Kevin Drum et alia are mystified – just mystified – about why it is that business isn’t more…upbeat.
Why does the economy continue to suck? The LA Times is hosting a symposium on the topic today, and USC business professor Ayse Imrohoroglu says the answer is uncertainty:
Businesses don’t know what will happen to interest rates. They have trouble calculating what new workers will cost in light of potential new healthcare mandates and costs. They don’t know what will happen to tax rates, which could rise dramatically. They are uncertain about increasing financial regulation and the possibility of a carbon tax. And as if that isn’t enough, the soaring deficits and national debt raise very real questions about the federal government’s long-term ability to meet its debt obligations.
I’m kind of amused that the progressive, Keynsian bloggers are baffled by why business is so…po’ mouthed…these days. Here’s Keynes:
“Even apart from the instability due to speculation, there is the instability due to the characteristic of human nature that a large proportion of our positive activities depend on spontaneous optimism rather than mathematical expectations, whether moral or hedonistic or economic. Most, probably, of our decisions to do something positive, the full consequences of which will be drawn out over many days to come, can only be taken as the result of animal spirits – a spontaneous urge to action rather than inaction, and not as the outcome of a weighted average of quantitative benefits multiplied by quantitative probabilities.”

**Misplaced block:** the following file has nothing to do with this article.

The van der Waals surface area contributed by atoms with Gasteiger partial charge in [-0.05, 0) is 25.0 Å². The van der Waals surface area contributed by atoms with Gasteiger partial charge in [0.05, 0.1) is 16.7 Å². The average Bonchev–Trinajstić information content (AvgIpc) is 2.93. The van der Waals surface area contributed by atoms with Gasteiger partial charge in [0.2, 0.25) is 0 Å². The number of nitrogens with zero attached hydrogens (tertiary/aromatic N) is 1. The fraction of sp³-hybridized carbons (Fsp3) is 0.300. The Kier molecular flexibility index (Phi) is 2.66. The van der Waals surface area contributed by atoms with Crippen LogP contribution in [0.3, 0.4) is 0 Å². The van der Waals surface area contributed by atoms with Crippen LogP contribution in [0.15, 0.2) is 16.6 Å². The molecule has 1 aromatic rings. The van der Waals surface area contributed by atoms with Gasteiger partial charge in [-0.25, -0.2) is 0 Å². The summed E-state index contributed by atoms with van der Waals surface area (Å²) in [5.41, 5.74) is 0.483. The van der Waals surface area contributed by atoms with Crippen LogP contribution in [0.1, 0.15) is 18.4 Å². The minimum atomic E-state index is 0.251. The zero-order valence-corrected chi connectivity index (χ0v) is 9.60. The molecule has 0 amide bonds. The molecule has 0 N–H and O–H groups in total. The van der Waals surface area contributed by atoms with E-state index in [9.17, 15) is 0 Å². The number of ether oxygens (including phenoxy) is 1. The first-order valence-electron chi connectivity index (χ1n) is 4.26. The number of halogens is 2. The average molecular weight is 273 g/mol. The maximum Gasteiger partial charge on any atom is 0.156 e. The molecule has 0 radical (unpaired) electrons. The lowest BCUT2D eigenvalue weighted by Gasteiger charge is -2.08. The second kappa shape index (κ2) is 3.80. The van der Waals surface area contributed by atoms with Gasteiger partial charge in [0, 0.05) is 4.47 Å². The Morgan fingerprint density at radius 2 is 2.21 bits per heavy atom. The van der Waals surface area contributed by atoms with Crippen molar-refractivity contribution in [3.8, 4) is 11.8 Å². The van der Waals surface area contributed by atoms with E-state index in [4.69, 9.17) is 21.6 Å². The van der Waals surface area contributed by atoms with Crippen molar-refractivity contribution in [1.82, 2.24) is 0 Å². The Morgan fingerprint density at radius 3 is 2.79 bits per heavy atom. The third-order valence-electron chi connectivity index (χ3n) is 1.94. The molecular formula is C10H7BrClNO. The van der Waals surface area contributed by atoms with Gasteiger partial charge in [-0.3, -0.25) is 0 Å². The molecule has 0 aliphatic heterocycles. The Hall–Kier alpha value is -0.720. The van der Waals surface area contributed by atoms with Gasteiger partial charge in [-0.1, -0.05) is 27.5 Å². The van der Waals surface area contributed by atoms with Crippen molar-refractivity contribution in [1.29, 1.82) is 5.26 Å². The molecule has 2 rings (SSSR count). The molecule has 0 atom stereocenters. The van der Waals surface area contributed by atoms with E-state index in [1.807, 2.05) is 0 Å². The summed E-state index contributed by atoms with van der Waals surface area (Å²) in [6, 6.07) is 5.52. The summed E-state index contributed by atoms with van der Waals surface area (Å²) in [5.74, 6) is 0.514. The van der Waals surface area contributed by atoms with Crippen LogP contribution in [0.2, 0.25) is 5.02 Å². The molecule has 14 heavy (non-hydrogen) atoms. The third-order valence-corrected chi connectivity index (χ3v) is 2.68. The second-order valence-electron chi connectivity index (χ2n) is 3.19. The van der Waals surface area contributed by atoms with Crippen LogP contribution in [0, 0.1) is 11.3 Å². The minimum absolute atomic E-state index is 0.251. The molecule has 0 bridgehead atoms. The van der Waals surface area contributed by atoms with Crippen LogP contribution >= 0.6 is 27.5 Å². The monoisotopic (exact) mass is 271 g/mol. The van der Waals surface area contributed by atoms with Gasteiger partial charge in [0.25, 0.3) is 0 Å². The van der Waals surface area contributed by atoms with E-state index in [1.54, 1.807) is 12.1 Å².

Business is moody. Consumers are moody. They’re moody for a reason, to be sure…and I get it that the left wants to claim that government has no part in the uncertainty. But that just makes no sense. People don’t parse the regulatory environment from the general environment, and they look, above all, to the government for leadership.
We’re pack animals, and our moods are communal. Given that, I don’t know how it is that Kevin gets to this:
The uncertainty meme is just mind boggling. Businesses always have a certain amount of financial and regulatory uncertainty to deal with, and there’s simply no evidence that this uncertainty is any greater now than it usually is. (It is, of course, entirely believable that business owners who spend too much time watching Fox or reading the Wall Street Journal editorial page might believe otherwise, but that’s a whole different problem – and one that Imrohoroglu should spend his time debunking, not promoting.) The only significant real uncertainty that American businesses face right now is uncertainty about whether there’s enough customer demand to justify hiring more workers and buying more equipment.